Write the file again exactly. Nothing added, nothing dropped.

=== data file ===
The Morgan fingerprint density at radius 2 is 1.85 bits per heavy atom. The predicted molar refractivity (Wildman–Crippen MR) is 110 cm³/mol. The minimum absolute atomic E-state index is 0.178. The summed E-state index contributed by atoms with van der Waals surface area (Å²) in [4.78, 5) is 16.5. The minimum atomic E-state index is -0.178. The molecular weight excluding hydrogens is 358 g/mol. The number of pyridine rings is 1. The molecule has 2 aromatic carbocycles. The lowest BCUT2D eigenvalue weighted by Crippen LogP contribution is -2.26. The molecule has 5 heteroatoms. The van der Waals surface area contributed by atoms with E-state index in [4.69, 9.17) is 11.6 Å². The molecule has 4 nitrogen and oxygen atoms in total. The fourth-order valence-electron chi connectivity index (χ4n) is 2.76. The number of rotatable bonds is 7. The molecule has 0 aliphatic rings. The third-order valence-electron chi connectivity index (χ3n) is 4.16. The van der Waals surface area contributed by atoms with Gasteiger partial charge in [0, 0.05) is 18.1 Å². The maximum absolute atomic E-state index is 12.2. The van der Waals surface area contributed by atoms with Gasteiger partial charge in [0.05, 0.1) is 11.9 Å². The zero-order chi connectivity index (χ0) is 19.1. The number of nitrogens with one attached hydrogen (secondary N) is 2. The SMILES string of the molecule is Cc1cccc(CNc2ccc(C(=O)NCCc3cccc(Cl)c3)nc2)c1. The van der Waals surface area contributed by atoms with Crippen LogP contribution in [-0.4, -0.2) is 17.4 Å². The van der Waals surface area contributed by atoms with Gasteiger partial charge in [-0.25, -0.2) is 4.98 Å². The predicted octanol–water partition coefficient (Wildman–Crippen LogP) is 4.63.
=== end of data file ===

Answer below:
The Morgan fingerprint density at radius 2 is 1.85 bits per heavy atom. The predicted molar refractivity (Wildman–Crippen MR) is 110 cm³/mol. The minimum absolute atomic E-state index is 0.178. The summed E-state index contributed by atoms with van der Waals surface area (Å²) in [4.78, 5) is 16.5. The minimum atomic E-state index is -0.178. The molecular weight excluding hydrogens is 358 g/mol. The number of pyridine rings is 1. The molecule has 2 aromatic carbocycles. The lowest BCUT2D eigenvalue weighted by Crippen LogP contribution is -2.26. The molecule has 5 heteroatoms. The van der Waals surface area contributed by atoms with E-state index in [4.69, 9.17) is 11.6 Å². The molecule has 4 nitrogen and oxygen atoms in total. The fourth-order valence-electron chi connectivity index (χ4n) is 2.76. The number of rotatable bonds is 7. The molecule has 0 aliphatic rings. The third-order valence-electron chi connectivity index (χ3n) is 4.16. The van der Waals surface area contributed by atoms with Gasteiger partial charge in [0, 0.05) is 18.1 Å². The maximum absolute atomic E-state index is 12.2. The van der Waals surface area contributed by atoms with Gasteiger partial charge in [0.05, 0.1) is 11.9 Å². The zero-order chi connectivity index (χ0) is 19.1. The number of nitrogens with one attached hydrogen (secondary N) is 2. The SMILES string of the molecule is Cc1cccc(CNc2ccc(C(=O)NCCc3cccc(Cl)c3)nc2)c1. The van der Waals surface area contributed by atoms with Crippen LogP contribution in [-0.4, -0.2) is 17.4 Å². The van der Waals surface area contributed by atoms with Gasteiger partial charge in [-0.25, -0.2) is 4.98 Å². The predicted octanol–water partition coefficient (Wildman–Crippen LogP) is 4.63.